Our inner sense, often referred to as the sixth sense, is a profound yet frequently overlooked facet of our human existence. This inherent sense, present in all of us, often takes a backseat to the more immediate and tangible experiences offered by our five physical senses. However, with a bit of focus and practice, we can reawaken this inner sense, opening the door to a deeper level of perception and comprehension.
Take for instance the remarkable story of a man in China who despite being blindfolded and presented with a thousand identical candles, he was able to discern the subtlest of differences. Here’s how it worked: from the thousand candles, one was selected and replaced with an identical candle from a separate basket. Yet, to this man, nothing was truly identical. He had devoted his life to proving this concept, using only his naked eyes to detect the most minute differences. His energy was so intensely focused on utilizing his vision that his eyes developed an incredible sensitivity to the slightest change.
This isn’t just a fascinating anecdote; it’s backed by scientific research. A study published in the scientific journal “Neuron” discovered that the brain can be trained to become more sensitive to certain stimuli. The researchers found that when participants concentrated on specific visual tasks over time, their brain’s visual cortex became more responsive to those tasks. This suggests that channeling our energy and attention towards a particular sense can indeed heighten its sensitivity.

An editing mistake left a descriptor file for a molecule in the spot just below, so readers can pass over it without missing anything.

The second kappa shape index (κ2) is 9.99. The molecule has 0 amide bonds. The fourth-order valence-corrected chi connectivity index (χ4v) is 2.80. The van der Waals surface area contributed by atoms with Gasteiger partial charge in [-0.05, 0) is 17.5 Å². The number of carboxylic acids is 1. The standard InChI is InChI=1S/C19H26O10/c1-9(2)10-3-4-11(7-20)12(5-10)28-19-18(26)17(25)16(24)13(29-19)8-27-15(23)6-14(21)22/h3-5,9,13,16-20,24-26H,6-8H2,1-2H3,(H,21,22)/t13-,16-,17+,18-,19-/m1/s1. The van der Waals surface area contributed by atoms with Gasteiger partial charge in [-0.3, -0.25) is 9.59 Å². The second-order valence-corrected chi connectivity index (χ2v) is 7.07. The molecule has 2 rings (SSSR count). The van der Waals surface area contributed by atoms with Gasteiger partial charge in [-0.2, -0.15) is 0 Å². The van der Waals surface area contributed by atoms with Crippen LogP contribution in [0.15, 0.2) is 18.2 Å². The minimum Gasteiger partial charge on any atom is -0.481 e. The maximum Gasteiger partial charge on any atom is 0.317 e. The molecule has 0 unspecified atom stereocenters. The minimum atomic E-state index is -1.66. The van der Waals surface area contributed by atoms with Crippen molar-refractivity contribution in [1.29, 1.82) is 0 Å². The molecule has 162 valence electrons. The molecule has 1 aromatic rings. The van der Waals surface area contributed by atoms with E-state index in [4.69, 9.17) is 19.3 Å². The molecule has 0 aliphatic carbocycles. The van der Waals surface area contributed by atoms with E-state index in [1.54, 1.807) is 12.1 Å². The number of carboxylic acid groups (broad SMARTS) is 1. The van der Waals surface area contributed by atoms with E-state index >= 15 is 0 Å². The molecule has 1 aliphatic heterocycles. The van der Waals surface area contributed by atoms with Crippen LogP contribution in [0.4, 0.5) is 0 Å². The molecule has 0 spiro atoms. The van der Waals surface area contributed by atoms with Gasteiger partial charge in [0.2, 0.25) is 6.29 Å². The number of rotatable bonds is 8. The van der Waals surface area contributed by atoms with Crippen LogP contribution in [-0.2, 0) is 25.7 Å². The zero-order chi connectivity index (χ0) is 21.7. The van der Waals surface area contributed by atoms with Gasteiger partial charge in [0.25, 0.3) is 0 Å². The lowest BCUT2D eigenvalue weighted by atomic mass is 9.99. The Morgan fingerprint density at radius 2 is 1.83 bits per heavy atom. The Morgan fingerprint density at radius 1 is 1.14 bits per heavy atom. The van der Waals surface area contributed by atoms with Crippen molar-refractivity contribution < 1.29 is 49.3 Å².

Consider also the enhanced tactile sensitivity of individuals who are blind. Their ability to read Braille demonstrates the adaptability of our senses when energy is directed towards them. Research from the University of California, Berkeley, discovered that the brain’s visual cortex can reconfigure itself to process tactile information in people who are blind. This is yet another example of how our senses can become extraordinary when we focus our energy on them.
However, in our modern, fast-paced world, we often neglect our senses. We’re constantly inundated with information, and our attention is frequently split between multiple tasks. This relentless sensory overload can lead to a state of mindlessness, where we’re physically present but mentally elsewhere. We become less attuned to our immediate sensory experiences and, consequently, our inner sense.
The same principle applies to our sixth sense, the inner sense. By directing all our energy inwards, we can reawaken this inner sense. This includes our inner vision, inner hearing, inner taste, inner smell, and inner touch. These inner senses can be rekindled through practices such as meditation.
Meditation, a practice rooted in ancient spiritual traditions, has been extensively studied in recent years for its potential benefits on mental and physical health. Research has shown that meditation can alter the structure of the brain, enhancing areas associated with attention and sensory processing. This suggests that meditation can indeed help us redirect our energy inwards and enhance our inner senses.
Think about the state of dreaming. When we sleep, our outer senses shut down, but our inner senses come alive. We can see, smell, taste, feel, and hear in our dreams. This is our inner sense at work. However, during sleep, we are unconscious, and so we often cannot distinguish between a dream and a spiritual vision.
Through meditation, we can consciously direct energy back into our inner senses. As they reawaken, we become aware of them, and can begin to differentiate between the illusions of the mind and true spiritual visions. This is the path to reawakening our inner sense, to reigniting the innate sixth sense that lies dormant within us all. It’s a journey of inwardexploration, a voyage into the depths of our own consciousness.